25. 25. ResilienceResistance Risk Susceptibility Physical (including natural, built, technological) Social (including cultural, political, economic) Environment Attributes Source: McEntire 2001 LiabilitiesCapabilities VULNERABILITY
  26. 26. Diagnosis
  27. 27. • effect of heroin addiction on the reconstruction of Bam, Iran • introduction of repressive Shia and blasphemy laws in Aceh and Padang • colossal waste of public money on transitional shelter in L'Aquila, Italy • government insensitivity to cultural heritage protection in Christchurch. Reality check:
  28. 28. • widening wealth gap since 1970 • failure to divert resources from response to prevention and mitigation • half of world trade goes through 78 tax havens • one fifth of world trade is illicit (drugs, armaments, people, species) • relationship of proxy wars to aid. More reality check:
  29. 29. • resources that debilitate local coping capacity • munitions, military hardware, soldier training and some humanitarian stuff • an instrument of political influence • a means of lining certain people's pockets. What is aid?
  30. 30. • BIG concrete on poor people's land • of direct benefit to the donor countries • aid is in DEEP CRISIS. What is aid?
  31. 31. " Experts talk of "building back better", of concepts like "resilience" and "sustainability", of crisis being opportunity in the way that it was for the devastated cities of Germany and Japan in 1945. ... The practice … can be very different; piecemeal, dilatory, bureaucratic, venal even. Urban planners, it seems, never miss an opportunity to miss an opportunity. But occasionally, just occasionally, they surprise on the upside too, and reimagine the city in ways that might have been impossible had disaster not struck."
  32. 32. The catastrophic earthquakes that have occurred since 1999, in Turkey, Taiwan, Sumatra, Kashmir and Sichuan, demonstrate that elementary engineering guidelines for earthquake resistance in crucial civil structures (schools, hospitals and fire stations,) have been alien concepts to local authorities, or have been ignored. Roger Bilham, Nature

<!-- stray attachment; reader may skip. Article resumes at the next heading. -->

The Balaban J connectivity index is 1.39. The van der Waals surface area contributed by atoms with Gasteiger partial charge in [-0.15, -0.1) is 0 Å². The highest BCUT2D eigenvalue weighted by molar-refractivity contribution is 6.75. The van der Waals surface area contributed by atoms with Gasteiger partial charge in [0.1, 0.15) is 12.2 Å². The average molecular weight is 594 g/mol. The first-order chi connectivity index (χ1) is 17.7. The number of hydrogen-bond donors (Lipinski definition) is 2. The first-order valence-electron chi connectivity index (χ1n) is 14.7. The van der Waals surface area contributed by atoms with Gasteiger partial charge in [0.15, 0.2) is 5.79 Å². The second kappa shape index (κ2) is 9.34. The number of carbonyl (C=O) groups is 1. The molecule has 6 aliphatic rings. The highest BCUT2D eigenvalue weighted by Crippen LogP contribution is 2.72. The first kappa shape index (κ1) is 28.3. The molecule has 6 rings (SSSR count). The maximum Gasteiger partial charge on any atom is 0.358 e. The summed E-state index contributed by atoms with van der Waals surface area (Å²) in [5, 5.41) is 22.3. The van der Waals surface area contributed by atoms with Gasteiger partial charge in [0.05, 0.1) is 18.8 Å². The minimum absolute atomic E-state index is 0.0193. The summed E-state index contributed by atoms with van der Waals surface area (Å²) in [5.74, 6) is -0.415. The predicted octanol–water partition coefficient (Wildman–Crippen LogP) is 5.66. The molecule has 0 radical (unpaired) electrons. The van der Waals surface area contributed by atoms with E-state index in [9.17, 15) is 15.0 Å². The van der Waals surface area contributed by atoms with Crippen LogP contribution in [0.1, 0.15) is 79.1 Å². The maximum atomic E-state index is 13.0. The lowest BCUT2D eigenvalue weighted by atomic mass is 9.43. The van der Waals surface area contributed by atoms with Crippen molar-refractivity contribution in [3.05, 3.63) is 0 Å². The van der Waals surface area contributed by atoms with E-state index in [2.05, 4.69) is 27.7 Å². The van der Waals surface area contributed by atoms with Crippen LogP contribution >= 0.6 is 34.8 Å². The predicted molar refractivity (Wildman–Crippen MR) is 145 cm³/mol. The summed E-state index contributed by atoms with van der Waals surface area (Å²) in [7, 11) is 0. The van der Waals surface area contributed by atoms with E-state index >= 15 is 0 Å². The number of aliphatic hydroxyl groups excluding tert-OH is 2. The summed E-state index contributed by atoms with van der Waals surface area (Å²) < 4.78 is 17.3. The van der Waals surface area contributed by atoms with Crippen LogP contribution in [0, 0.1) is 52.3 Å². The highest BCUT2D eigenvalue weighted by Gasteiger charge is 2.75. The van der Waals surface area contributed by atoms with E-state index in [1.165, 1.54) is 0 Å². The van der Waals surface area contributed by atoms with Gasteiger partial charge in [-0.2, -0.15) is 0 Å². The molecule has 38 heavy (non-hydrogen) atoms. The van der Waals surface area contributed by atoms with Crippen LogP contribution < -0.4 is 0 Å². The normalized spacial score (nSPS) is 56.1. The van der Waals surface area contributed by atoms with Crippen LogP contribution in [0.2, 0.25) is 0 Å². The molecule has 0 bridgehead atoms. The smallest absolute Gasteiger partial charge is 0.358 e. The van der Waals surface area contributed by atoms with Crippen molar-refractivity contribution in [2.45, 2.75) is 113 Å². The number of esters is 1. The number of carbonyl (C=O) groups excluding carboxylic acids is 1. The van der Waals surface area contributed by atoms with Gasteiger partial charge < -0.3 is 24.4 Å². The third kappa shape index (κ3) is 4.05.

33. 33. From 1703 until 2014, earthquake disasters in L'Aquila have been determined by political decisions
  34. 34. Without corruption, the impact of this earthquake would have been about 10% of what it actually was.
  35. 35. "Our research shows that the success of early warning is largely determined by politics, not science." - Chatham House, London
  36. 36. • consolidate power structures • augment profits • allow introduction of conveniently repressive measures • permit gratuitous social engineering. The economic and social VALUE of disasters
  37. 37. BENIGN (healthy) at the service of the people MALIGN (corrupt) at the service of vested interests interplay dialectic Justification Development [spiritual, cultural, political, economic] IDEOLOGY CULTURE
  38. 38. In disasters and disaster risk, how important is gender?
  39. 39. Kobe 1995 earthquake deaths by gender and age ― males ― females
  40. 40. Gender and Disasters Network
  41. 41. Towards a cure
  42. 42. • advances in knowledge have had a positive impact • the whole problem is better known than ever before • interdisciplinary research and problem- solving have made some progress • but the balance is still weighted heavily in favour of a worsening situation. Correcting a one-sided picture:-
  43. 43. • science must not be allowed to be the justification for political malpractice • if you supply data, methods or results you have some responsibility for how they are used • accept that the primary effect of hazards is determined by vulnerability. Some precepts
  44. 44. Earthquake disaster as a negative window of opportunity But at the bottom there was hope.... "Pandora's box" theory of disasters
  45. 45. • realism helps • transparency is necessary • gross inequality is in no one's interest • national policies are needed and can work • cultivate a flexible attitude. The positive messages
  46. 46. Thank you for your attention!